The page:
Description: The extract EPs 7630 is an approved drug for the treatment of acute bronchitis in Germany. The postulated mechanisms underlying beneficial effects of EPs 7630 in bronchitis patients include immunomodulatory and cytoprotective effects, inhibition of interaction between bacteria and host cells, and increase of cilliary beat frequency on respiratory cells. Here, we investigated the influence of EPs 7630 on replication of a panel of respiratory viruses. Determination of virus-induced cytopathogenic effects and virus titres revealed that EPs 7630 at concentrations up to 100 μg/ml interfered with replication of seasonal influenza A virus strains (H1N1, H3N2), respiratory syncytial virus, human coronavirus, parainfluenza virus, and coxsackie virus but did not affect replication of highly pathogenic avian influenza A virus (H5N1), adenovirus, or rhinovirus. Therefore, antiviral effects may contribute to the beneficial effects exerted by EPs 7630 in acute bronchitis patients.
    Keywords: Pelargonium Sidoides ; Respiratory Viruses ; Acute Bronchitis ; Medicine ; Pharmacy, Therapeutics, & Pharmacology
    ISSN: 0944-7113
    E-ISSN: 1618-095X
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  • 5
    Language: English
    In: Medical Microbiology and Immunology, 2011, Vol.200(1), pp.1-5
    Description: The question whether human cytomegalovirus may affect cancer diseases has been discussed (very controversially) for decades. There are convinced believers and strict opponents of the idea that HCMV might be able to play a role in the course of cancer diseases. In parallel, the number of published reports on the topic is growing. Recently published and presented (Ranganathan P, Clark P, Kuo JS, Salamat S, Kalejta RF. A Survey of Human Cytomegalovirus Genomic Loci Present in Glioblastoma Multiforme Tissue Samples. 35th Annual International Herpes Workshop, Salt Lake City, 2010) data on HCMV detection in glioblastoma tissues and colocalisation of HCMV proteins with cellular proteins known to be relevant for glioblastoma progression motivated us to recapitulate the current state of evidence.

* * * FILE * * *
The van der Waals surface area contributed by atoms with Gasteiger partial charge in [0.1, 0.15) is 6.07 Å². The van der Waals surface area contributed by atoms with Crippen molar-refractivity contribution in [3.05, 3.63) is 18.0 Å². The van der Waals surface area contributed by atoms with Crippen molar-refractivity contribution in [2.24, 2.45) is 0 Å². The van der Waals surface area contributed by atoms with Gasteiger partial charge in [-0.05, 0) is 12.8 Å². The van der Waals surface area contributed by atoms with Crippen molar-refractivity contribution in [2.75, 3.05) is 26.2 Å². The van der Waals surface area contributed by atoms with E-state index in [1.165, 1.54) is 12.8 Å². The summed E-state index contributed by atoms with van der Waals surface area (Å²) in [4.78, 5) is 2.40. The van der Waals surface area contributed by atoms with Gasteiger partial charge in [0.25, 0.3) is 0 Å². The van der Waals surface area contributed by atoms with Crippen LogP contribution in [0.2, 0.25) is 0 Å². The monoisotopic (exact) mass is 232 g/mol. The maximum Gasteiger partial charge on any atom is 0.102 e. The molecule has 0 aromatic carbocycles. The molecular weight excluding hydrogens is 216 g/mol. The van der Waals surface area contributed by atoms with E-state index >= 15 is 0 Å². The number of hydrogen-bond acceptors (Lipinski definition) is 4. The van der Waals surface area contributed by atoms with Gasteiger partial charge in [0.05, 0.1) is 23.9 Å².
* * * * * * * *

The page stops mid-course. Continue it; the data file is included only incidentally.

Keywords: Cytomegalovirus ; Cancer ; Oncomodulation ; Tumour virus ; Glioblastoma ; Neuroblastoma
    ISSN: 0300-8584
    E-ISSN: 1432-1831
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  • 6
    Language: English
    In: Biochemical Pharmacology, 15 January 2010, Vol.79(2), pp.188-197
    Description: Ribavirin, a broad-spectrum anti-viral drug, exhibits immunomodulatory activities. To study direct effects of ribavirin on natural killer (NK) cell effector functions and signaling, resting NK cells and interleukin (IL)-15-activated NK cells were treated for 5 days with therapeutic ribavirin concentrations ranging from 5 μg/ml to 20 μg/ml. Both resting and IL-15-activated NK cells that were not treated with ribavirin were used as control. Cytotoxicity assays, flow cytometry, enzyme linked immunosorbent assays, and Western blot experiments were performed to elucidate ribavirin effect on NK cells. Results showed that ribavirin (not toxic at concentrations tested; IC 〉 80 μg/ml) had no influence on lysis of target cells by freshly isolated NK cells. Conversely, ribavirin dose-dependently inhibited lysis of target cells by up to 66% and impaired interferon gamma production when IL-15-activated NK cells were used. IL-15-induced increased expression and hence function of NK cell activating receptors including NKp30, NKp44, NKp46 and NKG2D were selectively down-regulated and impaired. These inhibitory effects were associated with the down-regulation of IL-15 receptor beta and gamma expression. Accordingly, downstream events involved in NK cell signaling via IL-15 receptors including the activation of Janus kinase (Jak)-1, signal transducer and activator of transcription STAT-1, STAT-3, and STAT-5 as well as pathways responsible for NK cell degranulation including extracellular signal-regulated kinase (ERK1/2) and c-Jun N-terminal kinase (JNK) were impaired. These results reveal a novel mechanism by which ribavirin exerts its immunomodulatory activities.
    Keywords: Nk Cell Activating Receptors ; Nk Cell Signaling ; Nk Cell Degranulation ; Perforin and Granzyme B Release ; Il-15 Receptors ; Pharmacy, Therapeutics, & Pharmacology ; Chemistry
    ISSN: 0006-2952
    E-ISSN: 1873-2968
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  • 7
    Language: English
    In: Medical Microbiology and Immunology, 2013, Vol.202(1), pp.37-47